Syntax for 'virtual void GetDescription'?

::rtm:: :ahh: :mad:
The WPILib documentation won’t explain it well enough for me. It says:

virtual void GetDescription (std::ostringstream &desc) const =0

I have no idea what the ‘std::ostringstream &desc’ and ‘const =0’ parts mean. Can someone explain?

Some of my post was accidentally converted to an Emoji.
I MEANT ‘std::ostringstream &desc’

Which class is this method from?

What are you trying to do? Can you share the code that triggered this error?

GetDescription takes a reference to an ostringstream.

const = 0 means that the method is pure virtual (ie, it must be implemented in subclasses). So, you are trying to do something with an interface, not the implementation.

virtual void GetDescription (std::ostringstream &desc) const =0

Piece by piece:


This means that the function is virtual. Derived classes can provide a function with the same signature that will be called instead even if you call the function through a reference or pointer to the base class. Read more here.


This is the return type. “void” means the function doesn’t return anything.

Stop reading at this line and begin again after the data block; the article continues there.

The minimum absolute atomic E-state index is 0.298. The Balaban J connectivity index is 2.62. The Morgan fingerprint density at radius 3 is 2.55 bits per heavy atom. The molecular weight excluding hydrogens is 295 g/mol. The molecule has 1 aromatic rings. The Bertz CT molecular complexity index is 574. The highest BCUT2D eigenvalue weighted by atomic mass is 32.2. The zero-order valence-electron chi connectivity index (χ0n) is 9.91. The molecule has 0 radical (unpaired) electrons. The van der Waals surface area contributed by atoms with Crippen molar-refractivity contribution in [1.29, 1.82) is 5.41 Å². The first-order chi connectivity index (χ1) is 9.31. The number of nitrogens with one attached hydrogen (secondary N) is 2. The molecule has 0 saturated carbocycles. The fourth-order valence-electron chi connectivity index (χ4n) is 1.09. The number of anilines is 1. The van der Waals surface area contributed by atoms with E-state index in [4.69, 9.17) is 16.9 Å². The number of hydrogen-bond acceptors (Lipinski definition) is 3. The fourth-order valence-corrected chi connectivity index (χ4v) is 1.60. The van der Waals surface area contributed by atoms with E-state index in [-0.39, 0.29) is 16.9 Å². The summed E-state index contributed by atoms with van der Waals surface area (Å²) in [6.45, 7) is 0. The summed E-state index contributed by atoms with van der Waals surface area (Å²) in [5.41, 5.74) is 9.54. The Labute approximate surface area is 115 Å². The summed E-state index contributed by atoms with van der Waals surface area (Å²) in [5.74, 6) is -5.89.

This is the function name.

(std::ostringstream &desc)

The function takes a single argument (with the name “desc”) of type “std:: ostringstream &”. An ostringsteamis an output stream that operates on strings. String streams are useful for building strings piece-by-piece (normal C++ strings are immutable, so if you build a string by concatenating smaller strings together, you do a lot of object creation and deletion, which is inefficient). The “&” means that the parameter is passed by reference. See herefor more info on the various ways you can pass arguments.


This means that the function is not allowed to change any internal class members (if you try, you’ll get a compile error unless you use a const_cast to override this).


This part is an addendum onto “virtual”…it further means that this function is “pure virtual”. This means that this class is an abstract and cannot be instantiated. What good is a class that can’t be instantiated? Well, you can have other classes that inherit from this one, and they can supply their own implementation of this method (in fact, they need to, otherwise they are also abstract).